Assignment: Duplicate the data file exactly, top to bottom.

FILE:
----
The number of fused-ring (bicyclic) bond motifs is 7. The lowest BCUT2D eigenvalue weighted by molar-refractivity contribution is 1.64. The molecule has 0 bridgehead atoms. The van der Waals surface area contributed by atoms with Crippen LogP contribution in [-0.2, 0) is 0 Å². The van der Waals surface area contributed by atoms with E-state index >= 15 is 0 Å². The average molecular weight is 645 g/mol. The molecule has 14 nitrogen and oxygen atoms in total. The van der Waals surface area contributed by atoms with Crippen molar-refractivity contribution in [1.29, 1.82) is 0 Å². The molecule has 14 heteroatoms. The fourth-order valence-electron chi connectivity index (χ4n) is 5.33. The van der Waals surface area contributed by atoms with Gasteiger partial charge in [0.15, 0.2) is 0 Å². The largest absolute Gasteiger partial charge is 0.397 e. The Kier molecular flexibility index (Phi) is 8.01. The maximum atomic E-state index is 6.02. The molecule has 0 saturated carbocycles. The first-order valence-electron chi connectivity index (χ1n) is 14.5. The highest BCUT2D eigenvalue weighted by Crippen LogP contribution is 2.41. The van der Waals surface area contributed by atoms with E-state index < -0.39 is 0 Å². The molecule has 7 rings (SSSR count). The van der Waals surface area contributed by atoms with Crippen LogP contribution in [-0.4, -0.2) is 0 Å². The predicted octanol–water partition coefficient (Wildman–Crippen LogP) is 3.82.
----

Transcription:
The number of fused-ring (bicyclic) bond motifs is 7. The lowest BCUT2D eigenvalue weighted by molar-refractivity contribution is 1.64. The molecule has 0 bridgehead atoms. The van der Waals surface area contributed by atoms with Crippen LogP contribution in [-0.2, 0) is 0 Å². The van der Waals surface area contributed by atoms with E-state index >= 15 is 0 Å². The average molecular weight is 645 g/mol. The molecule has 14 nitrogen and oxygen atoms in total. The van der Waals surface area contributed by atoms with Crippen molar-refractivity contribution in [1.29, 1.82) is 0 Å². The molecule has 14 heteroatoms. The fourth-order valence-electron chi connectivity index (χ4n) is 5.33. The van der Waals surface area contributed by atoms with Gasteiger partial charge in [0.15, 0.2) is 0 Å². The largest absolute Gasteiger partial charge is 0.397 e. The Kier molecular flexibility index (Phi) is 8.01. The maximum atomic E-state index is 6.02. The molecule has 0 saturated carbocycles. The first-order valence-electron chi connectivity index (χ1n) is 14.5. The highest BCUT2D eigenvalue weighted by Crippen LogP contribution is 2.41. The van der Waals surface area contributed by atoms with E-state index < -0.39 is 0 Å². The molecule has 7 rings (SSSR count). The van der Waals surface area contributed by atoms with Crippen LogP contribution in [-0.4, -0.2) is 0 Å². The predicted octanol–water partition coefficient (Wildman–Crippen LogP) is 3.82.